Sunday, July 23, 2017

How to Raise Monarch Butterflies: A Basic Guide

If you ever thought about raising butterflies with your little ones at home, I have some basic tips for you!  As I'm sure you've figured out, I am not a butterfly expert.  If you want all of the best information from the experts, feel free to visit them at MonarchWatch.  I have raised and released over 100 monarch butterflies over the past few years, so my tips come from what I've read and my own experience.


Just a reminder that I'm not an entomologist or a lepidopterist (you can google that one)! These are just my tips from my own experiences.


Why Raise Monarch Butterflies?

Classrooms and science kits usually promote raising painted ladies.  You can buy these kits in most stores and there are basic directions included on how to raise and release them.  But I actually prefer raising monarchs for several reasons:
  1. They're gorgeous.  Have you ever seen a monarch butterfly?
  2. They need our help.  Read all about the plight of the monarch here.
  3. They're fairly easy to raise if you have milkweed near you.
  4. Their chrysalis is beautiful- light green with little gold flecks.
  5. Watching them go through the entire metamorphosis is unreal.  To watch a monarch emerge is simply awesome.
Monarchs have a complex life and follow specific migration patterns.  They spend winters in Mexico and make a long journey here to continue their life cycle.  So by raising them, you're not only learning something, you're assisting in keeping their species alive.  How cool is that?

Where Do I Start?

Well, you need to find yourself some Monarch caterpillars!  You can try buying a kit, but that can be pretty expensive due to shipping costs (they will only ship east of the Rocky Mountains).  Your next option is to look for milkweed plants.  Monarchs lay their eggs on the underside of milkweed leaves. The milkweed pictured below is swamp milkweed.  You can buy it in your local garden center and they eventually bloom a little puffy flower.  They spread quickly and are perennials, so each year you should have a few more plants (and sometimes they pop up in places you don't expect). These are technically tropical plants, so after a harsh winter, you might find that they don't return again in the spring/summer as perennials should.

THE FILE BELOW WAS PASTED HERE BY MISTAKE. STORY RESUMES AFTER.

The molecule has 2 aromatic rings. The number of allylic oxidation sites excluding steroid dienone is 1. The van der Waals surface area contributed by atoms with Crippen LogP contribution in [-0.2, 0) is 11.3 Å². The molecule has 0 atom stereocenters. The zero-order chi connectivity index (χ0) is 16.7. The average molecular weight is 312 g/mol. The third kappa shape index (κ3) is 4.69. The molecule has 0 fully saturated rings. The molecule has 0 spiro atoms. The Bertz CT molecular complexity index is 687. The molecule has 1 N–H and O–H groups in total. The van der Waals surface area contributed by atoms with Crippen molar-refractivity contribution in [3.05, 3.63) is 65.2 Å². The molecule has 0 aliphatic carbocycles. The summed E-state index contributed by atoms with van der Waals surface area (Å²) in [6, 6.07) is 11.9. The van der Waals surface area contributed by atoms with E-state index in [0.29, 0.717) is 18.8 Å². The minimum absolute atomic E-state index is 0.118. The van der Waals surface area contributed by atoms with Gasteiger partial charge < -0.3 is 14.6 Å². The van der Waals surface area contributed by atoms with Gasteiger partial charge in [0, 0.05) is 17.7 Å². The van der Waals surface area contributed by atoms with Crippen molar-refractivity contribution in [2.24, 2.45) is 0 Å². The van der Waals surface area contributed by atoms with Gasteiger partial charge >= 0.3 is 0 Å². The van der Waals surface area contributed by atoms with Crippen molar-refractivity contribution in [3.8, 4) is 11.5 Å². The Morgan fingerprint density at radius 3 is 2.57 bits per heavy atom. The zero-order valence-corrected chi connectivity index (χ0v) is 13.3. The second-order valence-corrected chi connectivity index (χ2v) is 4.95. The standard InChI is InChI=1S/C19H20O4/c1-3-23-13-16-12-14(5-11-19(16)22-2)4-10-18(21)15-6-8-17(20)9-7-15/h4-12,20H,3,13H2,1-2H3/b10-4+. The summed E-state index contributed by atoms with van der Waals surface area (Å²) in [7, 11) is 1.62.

Swamp Milkweed from my garden.  The black dots are frass (caterpillar poop)  

There is also a wild milkweed, which is where I seem to find the majority of my caterpillars.  I know where the plants grow wild in my neighborhood, so I always check the underside of the leaves (starting in early summer) for eggs or caterpillars.  When you break off a leaf, a milky substance comes out (hence its name!). But do NOT eat it and be sure to wash your hands after touching it.  You especially don't want to get it in your eyes.

Wild milkweed grows on the side of my property and in my neighborhood.  I check it every few days in the summer for eggs and caterpillars.

A word of warning here!  Before you start looking for anything, remember this.  See these fuzzy guys on the milkweed pictured below?  Do NOT touch these guys!!!

milkweed tussock moth caterpillars - do NOT touch!